Lastly, and most importantly in my mind, be kind.  Simply be kind.  Help people.  Show compassion.  Reject anger and those who push a blame-agenda.

To end on a more positive note, ladies and gentlemen, Mr. George Harrison.

Tuesday, March 3, 2020

James Lipton's Quiz


In honor of the late James Lipton
What is your favorite word?
Grow
What is your least favorite word? Demand What turns you on creatively, spiritually or emotionally? People who are kind (to themselves, others, animals, etc.). What turns you off? Large egos. What is your favorite curse word? Sh*t What sound or noise do you love? A baby giggling. What sound or noise do you hate? Anything techno. I'm getting a headache just thinking about it. What profession other than your own would you like to attempt? An architect or an electrician. What profession would you not like to do? A dentist; I just couldn't ever see myself sticking my fingers in different mouths. If Heaven exists, what would you like to hear God say when you arrive at the Pearly Gates? "Welcome, Steve. Let me take you to your brother...he's over there with all the cats."*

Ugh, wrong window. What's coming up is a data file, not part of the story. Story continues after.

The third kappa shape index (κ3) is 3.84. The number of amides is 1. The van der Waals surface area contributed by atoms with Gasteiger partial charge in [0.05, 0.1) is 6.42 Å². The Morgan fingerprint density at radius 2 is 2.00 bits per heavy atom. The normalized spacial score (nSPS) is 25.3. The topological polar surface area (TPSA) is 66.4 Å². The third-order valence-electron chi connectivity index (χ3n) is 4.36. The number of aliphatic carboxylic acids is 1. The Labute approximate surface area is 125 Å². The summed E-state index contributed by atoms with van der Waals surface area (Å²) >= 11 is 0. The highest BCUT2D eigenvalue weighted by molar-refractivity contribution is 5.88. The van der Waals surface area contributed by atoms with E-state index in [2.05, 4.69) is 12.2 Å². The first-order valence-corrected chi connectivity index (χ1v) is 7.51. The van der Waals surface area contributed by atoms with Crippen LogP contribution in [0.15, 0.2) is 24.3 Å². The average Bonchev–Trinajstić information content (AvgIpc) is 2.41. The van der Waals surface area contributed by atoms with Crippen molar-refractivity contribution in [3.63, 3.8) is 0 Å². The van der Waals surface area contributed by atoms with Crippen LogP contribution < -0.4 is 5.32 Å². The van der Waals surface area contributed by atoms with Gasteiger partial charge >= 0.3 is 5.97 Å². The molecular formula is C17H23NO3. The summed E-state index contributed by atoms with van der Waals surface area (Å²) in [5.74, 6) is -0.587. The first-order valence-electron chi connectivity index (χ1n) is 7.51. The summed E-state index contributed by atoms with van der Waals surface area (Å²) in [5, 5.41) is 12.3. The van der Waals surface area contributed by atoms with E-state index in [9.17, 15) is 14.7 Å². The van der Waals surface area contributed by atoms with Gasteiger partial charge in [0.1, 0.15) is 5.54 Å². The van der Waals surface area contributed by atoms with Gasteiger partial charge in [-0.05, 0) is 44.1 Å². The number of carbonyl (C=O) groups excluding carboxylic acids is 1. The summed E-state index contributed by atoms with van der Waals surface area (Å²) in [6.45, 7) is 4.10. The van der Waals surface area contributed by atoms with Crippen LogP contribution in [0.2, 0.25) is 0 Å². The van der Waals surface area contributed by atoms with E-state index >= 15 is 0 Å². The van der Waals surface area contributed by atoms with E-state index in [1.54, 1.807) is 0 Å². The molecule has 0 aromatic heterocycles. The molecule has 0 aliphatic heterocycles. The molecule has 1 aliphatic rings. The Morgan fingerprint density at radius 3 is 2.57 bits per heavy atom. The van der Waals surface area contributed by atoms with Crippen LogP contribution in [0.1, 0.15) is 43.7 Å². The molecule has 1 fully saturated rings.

(*) This pre-supposes that I will die before my wife, which is likely a good bet.






Saturday, February 29, 2020

Coronavirus - Ignore the Talking Heads, Listen to the Scientists & Medical Professionals

(What some would have you believe; note that it apparently stinks to be Hawaii & Alaska)


Preface:  Right off the bat I will confess to the fact that I have a conflict of interest when it comes to this topic.  Specifically, I have a daughter, Dr. Albert, who is a real-life scientist.  This is in addition to my bias against bull$hit, especially as spread by politicians and the opinion media.  On to the post.

* * * * * *

We live in an interesting age, one where truth can attempt to be re-written by a Sharpie and science marginalized because it provides truths that some voters may just as soon not want to hear.  As if ignoring a fact somehow changes it into a fiction.  Anyway, you can find some rational, non-politicized advice from scientists and medical professionals about the coronavirus HERE.   A key point or two is noted directly below.

"A mask that you have never used before and wear all day long, that gets damp, is not going to help you. You may touch it a lot because it is uncomfortable, lowering its effectiveness.